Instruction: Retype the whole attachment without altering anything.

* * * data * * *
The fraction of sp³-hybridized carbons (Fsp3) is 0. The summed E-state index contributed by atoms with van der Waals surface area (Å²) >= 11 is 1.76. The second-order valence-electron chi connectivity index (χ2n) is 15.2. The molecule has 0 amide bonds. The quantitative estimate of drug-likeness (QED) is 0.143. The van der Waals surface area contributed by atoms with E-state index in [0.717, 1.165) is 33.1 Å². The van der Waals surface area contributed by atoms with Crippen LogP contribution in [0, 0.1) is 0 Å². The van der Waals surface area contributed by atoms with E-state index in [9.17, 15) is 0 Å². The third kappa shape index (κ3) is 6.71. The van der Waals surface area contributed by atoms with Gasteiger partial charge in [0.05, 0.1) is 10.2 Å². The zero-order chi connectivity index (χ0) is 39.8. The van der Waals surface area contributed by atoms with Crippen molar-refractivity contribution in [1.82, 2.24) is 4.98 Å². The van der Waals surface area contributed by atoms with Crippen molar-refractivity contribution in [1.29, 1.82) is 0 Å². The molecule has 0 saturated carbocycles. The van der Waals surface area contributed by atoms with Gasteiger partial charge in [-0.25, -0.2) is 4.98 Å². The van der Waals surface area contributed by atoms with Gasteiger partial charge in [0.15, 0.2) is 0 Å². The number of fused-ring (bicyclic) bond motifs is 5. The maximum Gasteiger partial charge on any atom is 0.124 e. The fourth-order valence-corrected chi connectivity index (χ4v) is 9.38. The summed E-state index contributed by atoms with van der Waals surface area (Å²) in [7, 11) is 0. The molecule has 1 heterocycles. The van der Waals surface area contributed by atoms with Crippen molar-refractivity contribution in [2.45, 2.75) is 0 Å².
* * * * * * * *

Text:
The fraction of sp³-hybridized carbons (Fsp3) is 0. The summed E-state index contributed by atoms with van der Waals surface area (Å²) >= 11 is 1.76. The second-order valence-electron chi connectivity index (χ2n) is 15.2. The molecule has 0 amide bonds. The quantitative estimate of drug-likeness (QED) is 0.143. The van der Waals surface area contributed by atoms with E-state index in [0.717, 1.165) is 33.1 Å². The van der Waals surface area contributed by atoms with Crippen LogP contribution in [0, 0.1) is 0 Å². The van der Waals surface area contributed by atoms with E-state index in [9.17, 15) is 0 Å². The third kappa shape index (κ3) is 6.71. The van der Waals surface area contributed by atoms with Gasteiger partial charge in [0.05, 0.1) is 10.2 Å². The zero-order chi connectivity index (χ0) is 39.8. The van der Waals surface area contributed by atoms with Crippen molar-refractivity contribution in [1.82, 2.24) is 4.98 Å². The van der Waals surface area contributed by atoms with Crippen molar-refractivity contribution in [1.29, 1.82) is 0 Å². The molecule has 0 saturated carbocycles. The van der Waals surface area contributed by atoms with Gasteiger partial charge in [-0.25, -0.2) is 4.98 Å². The van der Waals surface area contributed by atoms with Gasteiger partial charge in [0.15, 0.2) is 0 Å². The number of fused-ring (bicyclic) bond motifs is 5. The maximum Gasteiger partial charge on any atom is 0.124 e. The fourth-order valence-corrected chi connectivity index (χ4v) is 9.38. The summed E-state index contributed by atoms with van der Waals surface area (Å²) in [7, 11) is 0. The molecule has 1 heterocycles. The van der Waals surface area contributed by atoms with Crippen molar-refractivity contribution in [2.45, 2.75) is 0 Å².